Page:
Featuring the voices of Matt Lanter, Ashley Eckstein, and James Arnold Taylor
Directed by Dave Filoni
Rated PG for sci-fi action violence throughout, brief language, and momentary smoking
Imagine my surprise after the horrid trailers for Star Wars: The Clone Wars that the film works, despite a somewhat uneventful beginning that includes some of the worst narration ever spoken. Its animation is rather standard, but like the rest of the film, it’s better than expected from those hideous advertisements, some moments genuinely beautiful to look at. This may not quite be the Star Wars you’re familiar with, but it’s a fun little diversion.
Clone Wars acts as nothing else than filler for what happened between Attack of the Clones and Revenge of the Sith, but luckily it’s entertaining filler. Anakin Skywalker and Obi-Wan Kenobi are animated this time, in what is basically a theatrical pilot episode for a future Cartoon Network series. Their mission this time around is to retrieve Jabba the Hutt’s son from the clutches of an unknown villain. Obi-Wan and tiny Jedi master Yoda are stumped, but Anakin thinks Count Dooku is involved (and he isn’t wrong).
What works here is none other than the insanely exciting action sequences (my favorite is an impressively mounted—and vertical—battle on the side of a mountain that goes on for at least fifteen minutes and never feels it), rather than characters or exposition. Really, the action is what Star Wars fans are going to see, and it’s wonderfully animated.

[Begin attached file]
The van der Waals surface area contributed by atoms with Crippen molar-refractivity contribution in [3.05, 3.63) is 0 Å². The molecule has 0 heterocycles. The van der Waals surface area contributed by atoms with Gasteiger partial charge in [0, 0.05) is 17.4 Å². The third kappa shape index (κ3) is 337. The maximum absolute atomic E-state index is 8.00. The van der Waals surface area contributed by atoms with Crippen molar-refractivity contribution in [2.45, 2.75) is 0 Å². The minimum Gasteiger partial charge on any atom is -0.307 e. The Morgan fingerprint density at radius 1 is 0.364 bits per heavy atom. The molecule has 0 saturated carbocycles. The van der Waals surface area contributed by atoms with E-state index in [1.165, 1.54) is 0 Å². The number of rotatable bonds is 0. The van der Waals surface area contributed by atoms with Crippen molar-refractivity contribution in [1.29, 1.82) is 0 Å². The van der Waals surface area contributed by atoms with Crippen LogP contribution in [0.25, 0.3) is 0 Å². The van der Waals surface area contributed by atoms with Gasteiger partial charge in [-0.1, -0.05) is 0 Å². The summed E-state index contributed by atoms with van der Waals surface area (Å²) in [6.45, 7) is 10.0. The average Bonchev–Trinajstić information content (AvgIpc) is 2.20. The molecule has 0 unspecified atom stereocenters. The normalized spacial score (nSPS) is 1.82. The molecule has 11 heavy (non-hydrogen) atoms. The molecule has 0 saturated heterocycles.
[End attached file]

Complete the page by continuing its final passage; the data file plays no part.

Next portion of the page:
If you want to talk to a true Star Wars fan, talk to me. I have grown up with George Lucas’ original three-film series, as well as the impressive (to me, at least) “prequilogy”. Now this. As with Attack of the Clones, by far the weakest of the live-action films, second-rate Star Wars movies are still better than some. This is no WALL-E, but after that Space Chimps debacle, I liked this film just fine. It does service to the Star Wars universe, and it’s fun.
Are there flaws? Yes, many. For instance, would it be so hard to stick to the original musical score? It’s weird enough not seeing the Twentieth Century Fox logo in front of a movie in this series, and weirder still to hear a murdered version of the famous tune. Also, the characters are poorly animated, like a cross between humans and the characters in a Legos video game. This sometimes proves to be a hindrance to enjoying the movie. Finally, the dialogue is worse than usual for a Star Wars film, most of the humor by way of jokester droids. The words that Ahsoka has to say are bland, not revealing her character at all.
But, all-in-all, Star Wars: The Clone Wars is a success, if not an overwhelming one. I liked the spirit of the film over everything, as well as its stubborn refusal to avoid going to surprisingly dark places for a PG-rated, animated film.